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3.2a. Distinguishing the Senses (Distinguishing the Senses on PhilPapers)

See also:
Bermudez, Jose Luis (1999). Categorizing qualitative states: Some problems. Anthropology and Philosophy 3 (2).   (Google)
Coady, C. A. J. (1974). The senses of Martians. Philosophical Review 83 (1):107-125.   (Cited by 4 | Google | More links)
Cooper, D. E. (1970). Materialism and perception. Philosophical Quarterly 20 (October):334-346.   (Google | More links)
Cox, J. W. Roxbee (1970). Distinguishing the senses. Mind 79 (October):530-550.   (Cited by 1 | Google | More links)
Feenstra, Louw & Borgstein, Johannes (2003). The senses in perspective. Ludus Vitalis 11 (20):135-157.   (Google)
Gray, Richard (2005). On the concept of a sense. Synthese 147 (3):461-475.   (Google | More links)
Abstract: Keeley has recently argued that the philosophical issue of how to analyse the concept of a sense can usefully be addressed by considering how scientists, and more specifically neuroethologists, classify the senses. After briefly outlining his proposal, which is based on the application of an ordered set of individually necessary and jointly sufficient conditions for modality differentiation, I argue, by way of two complementary counterexamples, that it fails to account fully for the way the senses are in fact individuated in neuroethology and other relevant sciences. I suggest substantial modifications to Keeley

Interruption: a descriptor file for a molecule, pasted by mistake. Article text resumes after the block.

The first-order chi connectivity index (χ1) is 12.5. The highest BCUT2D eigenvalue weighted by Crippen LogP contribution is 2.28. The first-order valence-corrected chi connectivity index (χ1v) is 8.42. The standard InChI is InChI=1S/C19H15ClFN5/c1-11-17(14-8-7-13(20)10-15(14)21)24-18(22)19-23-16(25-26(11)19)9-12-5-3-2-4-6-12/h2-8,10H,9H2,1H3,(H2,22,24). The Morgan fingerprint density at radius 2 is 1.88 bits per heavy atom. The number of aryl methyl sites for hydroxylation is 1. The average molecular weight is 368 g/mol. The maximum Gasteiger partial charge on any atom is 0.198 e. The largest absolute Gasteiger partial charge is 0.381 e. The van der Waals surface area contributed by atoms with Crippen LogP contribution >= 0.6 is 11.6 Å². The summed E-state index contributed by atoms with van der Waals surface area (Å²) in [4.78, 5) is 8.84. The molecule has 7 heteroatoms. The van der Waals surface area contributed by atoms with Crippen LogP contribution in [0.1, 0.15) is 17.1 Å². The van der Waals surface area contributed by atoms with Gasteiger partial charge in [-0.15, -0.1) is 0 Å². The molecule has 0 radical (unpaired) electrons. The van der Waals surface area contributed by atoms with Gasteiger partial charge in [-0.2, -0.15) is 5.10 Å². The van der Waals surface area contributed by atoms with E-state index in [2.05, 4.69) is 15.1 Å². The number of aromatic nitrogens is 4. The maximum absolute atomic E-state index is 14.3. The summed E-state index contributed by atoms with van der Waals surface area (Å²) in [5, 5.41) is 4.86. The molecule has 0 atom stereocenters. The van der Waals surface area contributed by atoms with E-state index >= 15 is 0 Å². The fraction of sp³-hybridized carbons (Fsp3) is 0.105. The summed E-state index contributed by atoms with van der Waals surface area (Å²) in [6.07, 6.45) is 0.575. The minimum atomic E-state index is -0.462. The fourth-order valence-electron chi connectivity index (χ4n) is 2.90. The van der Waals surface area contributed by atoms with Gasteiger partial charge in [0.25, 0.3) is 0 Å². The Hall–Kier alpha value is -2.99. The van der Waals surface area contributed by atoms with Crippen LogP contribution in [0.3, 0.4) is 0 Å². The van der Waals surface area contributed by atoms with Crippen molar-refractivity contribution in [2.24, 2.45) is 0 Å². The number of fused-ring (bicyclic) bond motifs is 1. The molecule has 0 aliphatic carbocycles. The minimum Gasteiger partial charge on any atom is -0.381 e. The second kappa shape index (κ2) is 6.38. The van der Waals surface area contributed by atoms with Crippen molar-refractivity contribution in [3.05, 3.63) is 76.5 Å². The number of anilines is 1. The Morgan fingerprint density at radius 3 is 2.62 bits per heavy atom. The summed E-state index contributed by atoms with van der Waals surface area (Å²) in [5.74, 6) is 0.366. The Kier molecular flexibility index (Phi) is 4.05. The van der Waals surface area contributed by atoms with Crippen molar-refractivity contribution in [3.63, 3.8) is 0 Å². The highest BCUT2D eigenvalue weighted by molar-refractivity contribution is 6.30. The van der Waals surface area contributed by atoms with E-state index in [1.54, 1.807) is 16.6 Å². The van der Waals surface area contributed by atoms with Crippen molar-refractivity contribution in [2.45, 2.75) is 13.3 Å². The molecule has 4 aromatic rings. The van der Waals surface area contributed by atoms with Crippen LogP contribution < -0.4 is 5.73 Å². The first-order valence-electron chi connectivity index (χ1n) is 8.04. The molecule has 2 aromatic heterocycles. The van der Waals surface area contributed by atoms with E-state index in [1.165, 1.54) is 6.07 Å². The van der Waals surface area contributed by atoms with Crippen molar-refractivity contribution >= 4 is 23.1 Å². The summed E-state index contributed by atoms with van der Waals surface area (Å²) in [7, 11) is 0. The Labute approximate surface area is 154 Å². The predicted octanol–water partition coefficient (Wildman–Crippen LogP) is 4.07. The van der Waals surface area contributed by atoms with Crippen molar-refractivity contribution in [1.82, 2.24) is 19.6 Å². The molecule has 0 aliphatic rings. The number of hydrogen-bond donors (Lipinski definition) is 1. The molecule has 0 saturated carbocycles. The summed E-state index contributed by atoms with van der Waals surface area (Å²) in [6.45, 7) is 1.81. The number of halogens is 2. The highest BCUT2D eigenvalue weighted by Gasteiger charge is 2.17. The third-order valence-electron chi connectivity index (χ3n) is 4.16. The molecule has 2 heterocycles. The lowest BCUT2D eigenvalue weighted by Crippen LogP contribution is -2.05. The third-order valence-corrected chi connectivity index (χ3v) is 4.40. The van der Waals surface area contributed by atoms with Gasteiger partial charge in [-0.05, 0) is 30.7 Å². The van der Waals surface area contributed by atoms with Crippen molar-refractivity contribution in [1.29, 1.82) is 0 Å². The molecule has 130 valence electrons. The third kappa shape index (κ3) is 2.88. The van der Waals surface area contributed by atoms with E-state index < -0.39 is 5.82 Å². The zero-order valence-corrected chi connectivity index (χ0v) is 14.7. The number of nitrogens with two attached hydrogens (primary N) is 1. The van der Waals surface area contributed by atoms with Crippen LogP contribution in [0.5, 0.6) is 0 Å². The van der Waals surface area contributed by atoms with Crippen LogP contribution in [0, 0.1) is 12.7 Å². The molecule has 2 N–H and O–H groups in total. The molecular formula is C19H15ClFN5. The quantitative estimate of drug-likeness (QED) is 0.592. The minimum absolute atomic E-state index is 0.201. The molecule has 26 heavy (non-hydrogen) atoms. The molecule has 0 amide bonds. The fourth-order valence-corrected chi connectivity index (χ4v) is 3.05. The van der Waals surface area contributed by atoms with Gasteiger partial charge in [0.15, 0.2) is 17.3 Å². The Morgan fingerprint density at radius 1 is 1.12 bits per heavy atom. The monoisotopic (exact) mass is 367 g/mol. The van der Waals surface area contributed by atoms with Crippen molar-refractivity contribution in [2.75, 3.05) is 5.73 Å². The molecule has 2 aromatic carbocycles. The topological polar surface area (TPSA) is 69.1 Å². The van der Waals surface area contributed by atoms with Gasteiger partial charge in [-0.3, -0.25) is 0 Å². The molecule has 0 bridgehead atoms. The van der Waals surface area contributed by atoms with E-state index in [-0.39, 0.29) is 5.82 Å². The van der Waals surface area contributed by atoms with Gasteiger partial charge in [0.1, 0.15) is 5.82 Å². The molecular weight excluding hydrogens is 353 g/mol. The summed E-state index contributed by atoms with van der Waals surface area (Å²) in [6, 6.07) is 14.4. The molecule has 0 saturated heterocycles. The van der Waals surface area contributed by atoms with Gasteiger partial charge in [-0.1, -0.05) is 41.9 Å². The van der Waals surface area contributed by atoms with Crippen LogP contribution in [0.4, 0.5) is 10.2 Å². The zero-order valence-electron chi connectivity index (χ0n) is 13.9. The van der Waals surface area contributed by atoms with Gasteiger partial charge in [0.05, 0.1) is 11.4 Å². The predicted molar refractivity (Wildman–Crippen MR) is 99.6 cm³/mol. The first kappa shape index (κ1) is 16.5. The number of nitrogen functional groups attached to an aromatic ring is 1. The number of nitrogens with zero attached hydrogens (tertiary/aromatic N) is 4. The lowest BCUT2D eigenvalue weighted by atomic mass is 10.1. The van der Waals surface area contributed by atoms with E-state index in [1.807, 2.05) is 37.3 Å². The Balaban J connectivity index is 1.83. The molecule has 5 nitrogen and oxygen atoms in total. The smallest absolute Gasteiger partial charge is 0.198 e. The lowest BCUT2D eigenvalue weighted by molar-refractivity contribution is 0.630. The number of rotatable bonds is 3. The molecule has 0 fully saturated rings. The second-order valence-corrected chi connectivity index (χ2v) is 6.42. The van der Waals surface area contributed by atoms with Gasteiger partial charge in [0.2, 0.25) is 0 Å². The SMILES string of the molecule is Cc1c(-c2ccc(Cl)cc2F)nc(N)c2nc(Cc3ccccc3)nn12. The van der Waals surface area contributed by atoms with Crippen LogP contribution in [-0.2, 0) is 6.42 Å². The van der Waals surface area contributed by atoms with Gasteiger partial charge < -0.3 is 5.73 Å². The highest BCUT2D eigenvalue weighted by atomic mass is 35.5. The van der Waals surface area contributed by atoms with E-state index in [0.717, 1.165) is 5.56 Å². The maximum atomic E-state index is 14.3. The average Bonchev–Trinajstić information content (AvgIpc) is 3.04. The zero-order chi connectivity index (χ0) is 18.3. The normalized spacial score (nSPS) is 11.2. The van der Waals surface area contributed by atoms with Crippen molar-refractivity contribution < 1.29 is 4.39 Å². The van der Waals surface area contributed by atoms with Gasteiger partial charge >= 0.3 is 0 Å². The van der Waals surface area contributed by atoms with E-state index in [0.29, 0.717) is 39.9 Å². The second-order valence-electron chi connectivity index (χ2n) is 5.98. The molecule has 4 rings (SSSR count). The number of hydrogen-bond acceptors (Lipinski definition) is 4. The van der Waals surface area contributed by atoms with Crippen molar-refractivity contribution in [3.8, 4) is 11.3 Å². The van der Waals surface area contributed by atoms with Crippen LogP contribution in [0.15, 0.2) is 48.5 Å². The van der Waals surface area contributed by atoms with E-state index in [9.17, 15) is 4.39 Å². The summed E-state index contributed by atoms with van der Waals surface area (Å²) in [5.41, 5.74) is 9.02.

Grice, H. P. (1962). Some remarks about the senses. In R. J. Butler (ed.), Analytical Philosophy, First Series. Oxford University Press.   (Cited by 31 | Google)
Keeley, Brian L. (2002). Making sense of the senses: Individuating modalities in humans and other animals. Journal Of Philosophy 99 (1):5-28.   (Cited by 15 | Google | More links)
Leon, Mark . (1988). Characterising the senses. Mind and Language 3:243-70.   (Cited by 7 | Google | More links)
Nelkin, Norton (1990). Categorizing the senses. Mind and Language 5 (2):149-165.   (Google)
Nudds, Matthew (online). Is seeing just like feeling? Kinds of experiences and the five senses.   (Google)
Abstract: In this paper I am going to argue that two commonly held views about perceptual experience are incompatible and that one must be given up. The first is the view that the five senses are to be distinguished by appeal to the kind of experiences involved in perception; the second is the view